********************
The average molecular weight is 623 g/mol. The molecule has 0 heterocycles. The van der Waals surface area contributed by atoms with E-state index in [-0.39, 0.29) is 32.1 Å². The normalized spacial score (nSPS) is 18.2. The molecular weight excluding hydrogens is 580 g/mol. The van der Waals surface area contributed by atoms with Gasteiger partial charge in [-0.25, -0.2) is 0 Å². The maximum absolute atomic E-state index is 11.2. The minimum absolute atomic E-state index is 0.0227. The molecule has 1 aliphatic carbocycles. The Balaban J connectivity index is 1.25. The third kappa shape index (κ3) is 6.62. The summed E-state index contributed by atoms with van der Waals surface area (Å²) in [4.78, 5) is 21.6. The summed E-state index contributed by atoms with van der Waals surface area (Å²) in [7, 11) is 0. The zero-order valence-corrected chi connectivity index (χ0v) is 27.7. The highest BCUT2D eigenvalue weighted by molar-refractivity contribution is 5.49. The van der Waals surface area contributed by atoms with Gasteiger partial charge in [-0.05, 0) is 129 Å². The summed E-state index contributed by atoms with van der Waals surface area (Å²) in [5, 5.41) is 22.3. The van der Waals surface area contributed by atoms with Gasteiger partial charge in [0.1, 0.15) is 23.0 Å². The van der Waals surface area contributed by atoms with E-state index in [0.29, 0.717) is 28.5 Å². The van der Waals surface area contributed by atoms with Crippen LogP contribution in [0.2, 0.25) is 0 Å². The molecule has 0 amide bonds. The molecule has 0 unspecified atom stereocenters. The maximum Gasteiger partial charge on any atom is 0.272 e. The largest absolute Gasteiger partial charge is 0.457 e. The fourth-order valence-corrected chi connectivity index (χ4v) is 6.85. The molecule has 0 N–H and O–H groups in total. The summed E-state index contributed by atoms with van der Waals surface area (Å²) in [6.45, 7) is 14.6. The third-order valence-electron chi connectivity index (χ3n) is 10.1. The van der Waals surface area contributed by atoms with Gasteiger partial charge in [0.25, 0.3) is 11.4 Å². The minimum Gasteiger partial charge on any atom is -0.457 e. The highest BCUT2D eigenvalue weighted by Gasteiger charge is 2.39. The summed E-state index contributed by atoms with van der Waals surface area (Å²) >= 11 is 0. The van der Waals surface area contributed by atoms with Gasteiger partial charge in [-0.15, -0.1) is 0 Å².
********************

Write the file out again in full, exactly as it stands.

The average molecular weight is 623 g/mol. The molecule has 0 heterocycles. The van der Waals surface area contributed by atoms with E-state index in [-0.39, 0.29) is 32.1 Å². The normalized spacial score (nSPS) is 18.2. The molecular weight excluding hydrogens is 580 g/mol. The van der Waals surface area contributed by atoms with Gasteiger partial charge in [-0.25, -0.2) is 0 Å². The maximum absolute atomic E-state index is 11.2. The minimum absolute atomic E-state index is 0.0227. The molecule has 1 aliphatic carbocycles. The Balaban J connectivity index is 1.25. The third kappa shape index (κ3) is 6.62. The summed E-state index contributed by atoms with van der Waals surface area (Å²) in [4.78, 5) is 21.6. The summed E-state index contributed by atoms with van der Waals surface area (Å²) in [7, 11) is 0. The zero-order valence-corrected chi connectivity index (χ0v) is 27.7. The highest BCUT2D eigenvalue weighted by molar-refractivity contribution is 5.49. The van der Waals surface area contributed by atoms with Gasteiger partial charge in [-0.05, 0) is 129 Å². The summed E-state index contributed by atoms with van der Waals surface area (Å²) in [5, 5.41) is 22.3. The van der Waals surface area contributed by atoms with Gasteiger partial charge in [0.1, 0.15) is 23.0 Å². The van der Waals surface area contributed by atoms with E-state index in [0.29, 0.717) is 28.5 Å². The van der Waals surface area contributed by atoms with Crippen LogP contribution in [0.2, 0.25) is 0 Å². The molecule has 0 amide bonds. The molecule has 0 unspecified atom stereocenters. The maximum Gasteiger partial charge on any atom is 0.272 e. The largest absolute Gasteiger partial charge is 0.457 e. The fourth-order valence-corrected chi connectivity index (χ4v) is 6.85. The molecule has 0 N–H and O–H groups in total. The summed E-state index contributed by atoms with van der Waals surface area (Å²) in [6.45, 7) is 14.6. The third-order valence-electron chi connectivity index (χ3n) is 10.1. The van der Waals surface area contributed by atoms with Gasteiger partial charge in [0.25, 0.3) is 11.4 Å². The minimum Gasteiger partial charge on any atom is -0.457 e. The highest BCUT2D eigenvalue weighted by Gasteiger charge is 2.39. The summed E-state index contributed by atoms with van der Waals surface area (Å²) >= 11 is 0. The van der Waals surface area contributed by atoms with Gasteiger partial charge in [-0.15, -0.1) is 0 Å².